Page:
Reading the Bible, attending, etc…to get people off your back is not growth.

That Controlling Element

So what controls you right now?

  1. Fear.
  2. Fear of what other people might think?
  3. Negativity.  I can’t.  I could never.  Too good to be true?  Hear it all before?
  4. Defeat.  At the end of 2020 I will be pretty much the same person I am now.  I really cannot see any real improvement?
  5. Comfort?  I am not really that happy, but I am comfortable.
  6. Fear of failure?  But you are failing right now.
  7. I have tried before?
  8. Waiting for a sudden and easy answer?  Win the Lottery.  The Instant Fix.

How do I Go from “Have to”---“To Want To”?

That is a great question and maybe the following comments will help:

  1. Living in the realm of “have to” is no fun.  It is miserable.  So if you really desire happiness you need to realize that it will not be found as long as you dwell in the “have to” mode. 
  2. Whatever you do in the “have to” mode will result in a poor job.  That is, when you clean up your room because you “have to” you will never do as good or thorough of a job as when you “want to”.
  3. You will not learn anything as long as you remain in “have to mode”.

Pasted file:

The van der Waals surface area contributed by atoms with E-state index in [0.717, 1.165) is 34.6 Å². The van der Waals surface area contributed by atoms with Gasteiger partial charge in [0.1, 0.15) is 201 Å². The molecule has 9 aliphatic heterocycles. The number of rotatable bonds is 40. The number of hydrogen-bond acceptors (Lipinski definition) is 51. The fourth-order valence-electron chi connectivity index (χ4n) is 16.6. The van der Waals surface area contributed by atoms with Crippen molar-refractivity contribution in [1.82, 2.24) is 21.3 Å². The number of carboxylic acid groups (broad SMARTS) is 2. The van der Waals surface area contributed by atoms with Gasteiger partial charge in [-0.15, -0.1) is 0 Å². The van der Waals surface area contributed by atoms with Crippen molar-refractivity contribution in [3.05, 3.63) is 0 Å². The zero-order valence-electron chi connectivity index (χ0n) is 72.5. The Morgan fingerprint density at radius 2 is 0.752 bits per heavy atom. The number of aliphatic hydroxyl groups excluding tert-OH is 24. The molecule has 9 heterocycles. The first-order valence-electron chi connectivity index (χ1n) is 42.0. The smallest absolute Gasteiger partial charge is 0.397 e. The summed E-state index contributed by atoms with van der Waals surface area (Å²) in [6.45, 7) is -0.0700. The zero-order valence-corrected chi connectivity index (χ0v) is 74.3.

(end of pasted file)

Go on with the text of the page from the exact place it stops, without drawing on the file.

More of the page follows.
4. Living in “have to mode” means being angry and bitter a lot of the time, because you will resent people pushing you.  Even if they don’t push that hard, you will read into their comments that they are pushing you.
  5. Instead of appreciating advice, you resent it.
  6. When you know what you should be doing and you are not doing it, not only is that sin, but it is misery as well (James 4:17).  It is absolutely no fun to live with a guilty conscience.
  1. “Have to mode” puts a lot of things on hold, which will rob you of any energy and motivation.  You will simply be that guy who is “stuck” and surrounded by half-started projects, but nothing is finished.  And the more it all starts of backup, the more overwhelmed you feel, the more discouraged you become, and the more you snap at people who try to give you advice.
  2. In have to mode you just feel continually guilty.
  3. When you choose to live in the “want to mode”, suddenly everything that seemed so backlogged and impossible or stuck, will all of a sudden break free.
  4. In “want to mode” you suddenly have time and energy to do all sorts of things.  You also feel great about how you are living.  And you become open to advice and ways of doing things better. 

What I should be doing for Christ and His church that I am not presently doing

  1. Much like Hebrews 5:12 “by this time you ought to be teachers”.
  2. What should I be doing at this point in my Christian life?